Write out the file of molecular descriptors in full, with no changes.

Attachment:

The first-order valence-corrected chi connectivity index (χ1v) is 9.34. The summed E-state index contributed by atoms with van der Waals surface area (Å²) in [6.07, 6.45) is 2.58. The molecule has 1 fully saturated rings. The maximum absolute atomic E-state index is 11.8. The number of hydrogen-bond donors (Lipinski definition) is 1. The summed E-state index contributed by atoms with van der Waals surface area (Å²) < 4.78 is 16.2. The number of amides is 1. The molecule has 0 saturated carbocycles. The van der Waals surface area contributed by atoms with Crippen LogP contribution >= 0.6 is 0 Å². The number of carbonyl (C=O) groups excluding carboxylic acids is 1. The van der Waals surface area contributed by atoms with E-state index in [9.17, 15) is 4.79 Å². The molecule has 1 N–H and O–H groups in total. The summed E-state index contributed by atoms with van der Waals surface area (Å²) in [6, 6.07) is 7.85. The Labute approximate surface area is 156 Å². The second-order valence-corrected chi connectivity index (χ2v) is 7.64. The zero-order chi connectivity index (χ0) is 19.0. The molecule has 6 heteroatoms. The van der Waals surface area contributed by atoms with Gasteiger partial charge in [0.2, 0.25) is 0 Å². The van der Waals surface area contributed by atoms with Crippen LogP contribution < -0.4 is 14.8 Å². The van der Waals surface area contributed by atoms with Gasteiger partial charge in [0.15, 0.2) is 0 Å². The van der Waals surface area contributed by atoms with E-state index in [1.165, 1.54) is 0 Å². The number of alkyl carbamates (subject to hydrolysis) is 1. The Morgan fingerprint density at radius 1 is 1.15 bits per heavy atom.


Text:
The first-order valence-corrected chi connectivity index (χ1v) is 9.34. The summed E-state index contributed by atoms with van der Waals surface area (Å²) in [6.07, 6.45) is 2.58. The molecule has 1 fully saturated rings. The maximum absolute atomic E-state index is 11.8. The number of hydrogen-bond donors (Lipinski definition) is 1. The summed E-state index contributed by atoms with van der Waals surface area (Å²) < 4.78 is 16.2. The number of amides is 1. The molecule has 0 saturated carbocycles. The van der Waals surface area contributed by atoms with Crippen LogP contribution >= 0.6 is 0 Å². The number of carbonyl (C=O) groups excluding carboxylic acids is 1. The van der Waals surface area contributed by atoms with E-state index in [9.17, 15) is 4.79 Å². The molecule has 1 N–H and O–H groups in total. The summed E-state index contributed by atoms with van der Waals surface area (Å²) in [6, 6.07) is 7.85. The Labute approximate surface area is 156 Å². The second-order valence-corrected chi connectivity index (χ2v) is 7.64. The zero-order chi connectivity index (χ0) is 19.0. The molecule has 6 heteroatoms. The van der Waals surface area contributed by atoms with Gasteiger partial charge in [0.2, 0.25) is 0 Å². The van der Waals surface area contributed by atoms with Crippen LogP contribution < -0.4 is 14.8 Å². The van der Waals surface area contributed by atoms with Gasteiger partial charge in [0.15, 0.2) is 0 Å². The van der Waals surface area contributed by atoms with E-state index in [1.165, 1.54) is 0 Å². The number of alkyl carbamates (subject to hydrolysis) is 1. The Morgan fingerprint density at radius 1 is 1.15 bits per heavy atom.